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Thread: Emergency brake

  1. #1
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    Emergency brake

    Some advice needed.
    Our tandem (Bill Philbrook/Rondinella, 1970's vintage, Canti brakes) has only 2 rims brakes and no disc/drum rear. Brakes recently changed to Paul cantilevers - better brakes but still only 2.
    We want to take it to the Alps this year and whilst the gearing etc ok, i am worried about the long descents and particular anxiety about brake failure and what i would do if this happened?
    I have thought about fitting a spoon brake - a sort of "get out of jail" option.
    Any thoughts on this and what you would do if you faced brake failure (partic front) and had a runaway tandem on a 10% hill that wouldn't slow down and a corner is approaching that you know you can't get around and the only option is collision and flying over the edge?
    Tony

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    Nigel nfmisso's Avatar
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    Go very slowly down hill.

    The brakes themselves are not likely to be the failure mode, you'll overheat the rims and have a blowout, and/or overheat the pads to the point of fade (and lots of stink).

    A spoon brake is not going to help with the overheating of the rim issue, and will most like result in overheating the tire as well = blowout sooner.

    If your rear hub has provision for a drum, a drum (hard to find) or disc could be mounted. The threading is 1.375 inch by 24 threads per inch, same as a freewheel, and the same hand as a freewheel. You'd have to fabricate a bracket for the disc brake caliper. DT Swiss makes an adapter to mount a disc, which several internet dealers in the UK stock.

    Discs are not meant to be used as drag brakes; to keep the working properly, use them hard, get the speed down quickly, then let off to allow it too cool.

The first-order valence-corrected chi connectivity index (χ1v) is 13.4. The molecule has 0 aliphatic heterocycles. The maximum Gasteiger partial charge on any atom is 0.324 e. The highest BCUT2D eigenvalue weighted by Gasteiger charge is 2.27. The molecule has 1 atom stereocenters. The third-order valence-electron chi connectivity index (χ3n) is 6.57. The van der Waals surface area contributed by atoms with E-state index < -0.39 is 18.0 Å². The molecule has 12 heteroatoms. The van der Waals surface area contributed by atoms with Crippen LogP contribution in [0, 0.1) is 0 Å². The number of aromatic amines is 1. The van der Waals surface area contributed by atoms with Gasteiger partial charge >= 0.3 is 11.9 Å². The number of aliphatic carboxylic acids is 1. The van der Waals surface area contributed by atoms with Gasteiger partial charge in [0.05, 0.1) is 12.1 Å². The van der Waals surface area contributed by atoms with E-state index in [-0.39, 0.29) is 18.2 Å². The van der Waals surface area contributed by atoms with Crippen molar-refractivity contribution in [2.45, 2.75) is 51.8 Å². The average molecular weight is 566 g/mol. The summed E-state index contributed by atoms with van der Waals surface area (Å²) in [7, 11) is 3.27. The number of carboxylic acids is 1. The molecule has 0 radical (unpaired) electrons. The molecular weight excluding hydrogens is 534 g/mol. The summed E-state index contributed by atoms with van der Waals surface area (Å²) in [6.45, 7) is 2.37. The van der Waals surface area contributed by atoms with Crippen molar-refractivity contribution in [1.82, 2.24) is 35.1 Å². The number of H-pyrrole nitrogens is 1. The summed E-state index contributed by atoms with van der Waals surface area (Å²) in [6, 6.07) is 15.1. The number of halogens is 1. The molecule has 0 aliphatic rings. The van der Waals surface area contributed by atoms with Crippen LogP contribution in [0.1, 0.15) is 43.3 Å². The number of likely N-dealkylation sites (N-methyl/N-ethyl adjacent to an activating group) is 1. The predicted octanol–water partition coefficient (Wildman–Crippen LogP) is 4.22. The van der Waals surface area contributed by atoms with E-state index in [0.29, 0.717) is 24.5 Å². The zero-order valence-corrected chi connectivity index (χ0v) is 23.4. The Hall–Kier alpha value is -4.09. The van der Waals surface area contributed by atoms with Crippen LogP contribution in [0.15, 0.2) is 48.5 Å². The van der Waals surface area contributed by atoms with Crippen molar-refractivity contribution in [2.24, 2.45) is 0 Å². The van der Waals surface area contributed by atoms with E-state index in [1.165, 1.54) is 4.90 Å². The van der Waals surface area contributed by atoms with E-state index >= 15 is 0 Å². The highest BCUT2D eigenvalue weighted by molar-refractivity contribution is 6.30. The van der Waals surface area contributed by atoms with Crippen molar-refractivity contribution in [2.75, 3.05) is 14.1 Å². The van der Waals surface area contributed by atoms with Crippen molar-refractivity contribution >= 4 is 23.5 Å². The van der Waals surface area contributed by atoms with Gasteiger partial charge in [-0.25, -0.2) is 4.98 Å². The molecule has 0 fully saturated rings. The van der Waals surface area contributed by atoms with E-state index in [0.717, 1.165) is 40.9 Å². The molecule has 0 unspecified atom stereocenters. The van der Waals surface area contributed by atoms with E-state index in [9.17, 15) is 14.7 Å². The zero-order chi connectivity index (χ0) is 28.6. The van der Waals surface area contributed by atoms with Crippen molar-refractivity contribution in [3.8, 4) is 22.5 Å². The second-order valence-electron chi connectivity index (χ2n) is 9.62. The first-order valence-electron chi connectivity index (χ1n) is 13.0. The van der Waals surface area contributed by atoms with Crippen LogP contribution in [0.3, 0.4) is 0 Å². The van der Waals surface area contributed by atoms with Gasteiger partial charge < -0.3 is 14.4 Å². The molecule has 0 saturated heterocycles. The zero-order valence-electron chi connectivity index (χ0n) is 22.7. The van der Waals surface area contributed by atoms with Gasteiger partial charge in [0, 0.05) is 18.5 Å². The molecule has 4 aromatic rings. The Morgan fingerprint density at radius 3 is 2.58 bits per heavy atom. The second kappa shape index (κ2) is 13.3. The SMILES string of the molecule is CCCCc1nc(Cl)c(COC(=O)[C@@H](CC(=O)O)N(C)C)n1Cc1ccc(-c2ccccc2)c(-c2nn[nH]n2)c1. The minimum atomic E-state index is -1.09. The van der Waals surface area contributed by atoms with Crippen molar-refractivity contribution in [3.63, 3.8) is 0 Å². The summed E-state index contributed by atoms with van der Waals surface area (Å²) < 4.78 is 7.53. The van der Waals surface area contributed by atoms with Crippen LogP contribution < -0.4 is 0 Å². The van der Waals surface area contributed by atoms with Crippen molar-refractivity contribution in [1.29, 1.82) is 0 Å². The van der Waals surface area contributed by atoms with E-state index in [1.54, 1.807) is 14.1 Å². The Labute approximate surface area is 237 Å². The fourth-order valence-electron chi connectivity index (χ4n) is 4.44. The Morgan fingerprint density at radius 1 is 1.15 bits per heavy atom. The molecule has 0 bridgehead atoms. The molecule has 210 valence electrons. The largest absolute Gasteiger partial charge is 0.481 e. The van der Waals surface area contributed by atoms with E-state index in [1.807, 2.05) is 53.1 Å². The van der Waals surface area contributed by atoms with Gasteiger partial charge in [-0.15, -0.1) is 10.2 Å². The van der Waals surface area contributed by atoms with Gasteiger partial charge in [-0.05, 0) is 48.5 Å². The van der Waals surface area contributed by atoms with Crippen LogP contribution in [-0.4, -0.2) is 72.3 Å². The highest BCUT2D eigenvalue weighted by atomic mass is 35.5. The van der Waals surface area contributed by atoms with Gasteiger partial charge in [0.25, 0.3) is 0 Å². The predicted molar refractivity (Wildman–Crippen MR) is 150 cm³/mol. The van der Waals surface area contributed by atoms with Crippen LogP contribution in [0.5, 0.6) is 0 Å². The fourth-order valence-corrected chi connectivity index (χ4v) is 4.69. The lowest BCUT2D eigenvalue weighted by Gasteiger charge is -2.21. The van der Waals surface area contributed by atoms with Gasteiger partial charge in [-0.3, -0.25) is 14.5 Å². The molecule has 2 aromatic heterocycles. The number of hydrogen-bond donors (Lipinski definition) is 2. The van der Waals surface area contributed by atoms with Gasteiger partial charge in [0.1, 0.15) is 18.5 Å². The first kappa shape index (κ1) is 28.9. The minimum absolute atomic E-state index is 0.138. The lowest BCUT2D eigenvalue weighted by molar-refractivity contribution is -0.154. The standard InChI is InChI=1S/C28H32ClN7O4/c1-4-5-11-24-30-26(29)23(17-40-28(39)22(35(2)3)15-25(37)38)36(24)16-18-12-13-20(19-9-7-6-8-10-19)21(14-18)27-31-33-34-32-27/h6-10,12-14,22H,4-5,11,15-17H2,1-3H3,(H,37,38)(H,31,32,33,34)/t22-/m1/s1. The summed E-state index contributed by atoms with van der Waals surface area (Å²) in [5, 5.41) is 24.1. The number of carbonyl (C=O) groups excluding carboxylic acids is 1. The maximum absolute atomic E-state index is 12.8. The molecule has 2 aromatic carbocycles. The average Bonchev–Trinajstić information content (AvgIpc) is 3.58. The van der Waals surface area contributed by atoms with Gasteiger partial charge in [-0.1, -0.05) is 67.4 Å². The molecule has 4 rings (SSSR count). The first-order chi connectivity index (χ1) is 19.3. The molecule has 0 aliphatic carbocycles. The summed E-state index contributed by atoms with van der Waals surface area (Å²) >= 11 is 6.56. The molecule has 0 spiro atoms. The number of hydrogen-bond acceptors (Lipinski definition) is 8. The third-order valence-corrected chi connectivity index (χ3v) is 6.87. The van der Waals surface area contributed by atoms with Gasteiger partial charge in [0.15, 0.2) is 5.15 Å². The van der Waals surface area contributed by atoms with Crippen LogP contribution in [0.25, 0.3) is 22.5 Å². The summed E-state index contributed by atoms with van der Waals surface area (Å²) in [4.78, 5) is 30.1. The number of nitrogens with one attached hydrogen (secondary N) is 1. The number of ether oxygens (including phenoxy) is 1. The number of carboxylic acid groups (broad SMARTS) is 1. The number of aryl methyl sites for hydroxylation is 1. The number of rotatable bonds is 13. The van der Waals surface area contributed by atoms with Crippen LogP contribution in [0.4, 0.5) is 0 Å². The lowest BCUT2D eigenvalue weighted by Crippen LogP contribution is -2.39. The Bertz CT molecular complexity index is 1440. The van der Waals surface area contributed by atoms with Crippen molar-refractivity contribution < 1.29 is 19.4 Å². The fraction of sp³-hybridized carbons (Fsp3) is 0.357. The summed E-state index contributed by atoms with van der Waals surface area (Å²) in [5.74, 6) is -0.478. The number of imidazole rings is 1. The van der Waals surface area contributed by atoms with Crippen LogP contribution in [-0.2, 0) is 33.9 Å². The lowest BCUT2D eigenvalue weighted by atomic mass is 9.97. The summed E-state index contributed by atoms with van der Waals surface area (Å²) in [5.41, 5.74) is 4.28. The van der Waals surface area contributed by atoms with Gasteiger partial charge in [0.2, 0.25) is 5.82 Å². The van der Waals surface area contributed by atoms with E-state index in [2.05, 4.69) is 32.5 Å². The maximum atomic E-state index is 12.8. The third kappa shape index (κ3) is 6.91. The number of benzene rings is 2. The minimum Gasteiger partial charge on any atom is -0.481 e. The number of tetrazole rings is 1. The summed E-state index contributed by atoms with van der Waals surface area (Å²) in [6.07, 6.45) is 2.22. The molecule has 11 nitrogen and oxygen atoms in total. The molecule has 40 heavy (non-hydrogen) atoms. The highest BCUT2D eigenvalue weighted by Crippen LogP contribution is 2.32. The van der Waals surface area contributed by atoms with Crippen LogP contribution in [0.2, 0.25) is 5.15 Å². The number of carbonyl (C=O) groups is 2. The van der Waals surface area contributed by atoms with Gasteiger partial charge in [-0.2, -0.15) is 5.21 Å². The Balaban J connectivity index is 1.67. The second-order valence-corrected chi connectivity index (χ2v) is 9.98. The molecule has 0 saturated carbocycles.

Your cantis should be used the same way.

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    Gear Combo Guru Chris_W's Avatar
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    An extra trick that the stoker and I use on long Alpine descents is to sit as upright as possible and catch as much wind as possible with our bodies, this tends to keep a few kph off of our speed and so means a bit less braking when we get to the corners. If you have a big flappy rain jacket, then put that on for the long descents, too, every bit of air resistance helps.

    Depending on how much braking you do (which depends on the steepness and twistiness of the road and your comfort level when riding at speeds) then if you stop for a couple of minutes every few kms to let everything cool off then you should have no problems. We've only bothered to do this on a few descents that were particularly steep, twisty, and long - on the majority of roads, even in the Alps, there are enough straight sections where you can lay off the brakes for a decent enough time to let them cool a bit, and then only use one brake at a time while allowing the other to cool.

    Make sure that you bring a full set of spare brake pads with you in case you wear some out.

    I don't think you need to be so worried about ending up totally out of control during a descent, but if that does happen, then try to go down while still on the road, and stay on it, rather than go over the edge; but hopefully you'll never be in a situation where you need to use that advice.